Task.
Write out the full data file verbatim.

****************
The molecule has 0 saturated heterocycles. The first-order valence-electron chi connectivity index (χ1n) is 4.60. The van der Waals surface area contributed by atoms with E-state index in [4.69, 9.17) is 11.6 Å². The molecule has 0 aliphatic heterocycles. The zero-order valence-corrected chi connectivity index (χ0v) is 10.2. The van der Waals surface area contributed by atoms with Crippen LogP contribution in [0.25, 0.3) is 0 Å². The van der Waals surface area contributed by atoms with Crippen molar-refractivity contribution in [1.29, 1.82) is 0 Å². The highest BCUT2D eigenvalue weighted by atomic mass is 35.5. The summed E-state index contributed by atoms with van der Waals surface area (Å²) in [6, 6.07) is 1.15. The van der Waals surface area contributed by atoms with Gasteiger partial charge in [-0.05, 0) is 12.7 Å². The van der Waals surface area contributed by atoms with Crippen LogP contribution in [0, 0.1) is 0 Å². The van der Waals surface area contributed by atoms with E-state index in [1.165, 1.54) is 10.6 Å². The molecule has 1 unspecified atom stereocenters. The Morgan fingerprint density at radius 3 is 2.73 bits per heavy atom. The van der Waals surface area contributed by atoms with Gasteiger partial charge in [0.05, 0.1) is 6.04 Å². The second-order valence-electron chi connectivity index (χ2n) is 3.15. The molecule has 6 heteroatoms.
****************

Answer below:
The molecule has 0 saturated heterocycles. The first-order valence-electron chi connectivity index (χ1n) is 4.60. The van der Waals surface area contributed by atoms with E-state index in [4.69, 9.17) is 11.6 Å². The molecule has 0 aliphatic heterocycles. The zero-order valence-corrected chi connectivity index (χ0v) is 10.2. The van der Waals surface area contributed by atoms with Crippen LogP contribution in [0.25, 0.3) is 0 Å². The van der Waals surface area contributed by atoms with Crippen molar-refractivity contribution in [1.29, 1.82) is 0 Å². The highest BCUT2D eigenvalue weighted by atomic mass is 35.5. The summed E-state index contributed by atoms with van der Waals surface area (Å²) in [6, 6.07) is 1.15. The van der Waals surface area contributed by atoms with Gasteiger partial charge in [-0.05, 0) is 12.7 Å². The van der Waals surface area contributed by atoms with Crippen LogP contribution in [0, 0.1) is 0 Å². The van der Waals surface area contributed by atoms with E-state index in [1.165, 1.54) is 10.6 Å². The molecule has 1 unspecified atom stereocenters. The Morgan fingerprint density at radius 3 is 2.73 bits per heavy atom. The van der Waals surface area contributed by atoms with Gasteiger partial charge in [0.05, 0.1) is 6.04 Å². The second-order valence-electron chi connectivity index (χ2n) is 3.15. The molecule has 6 heteroatoms.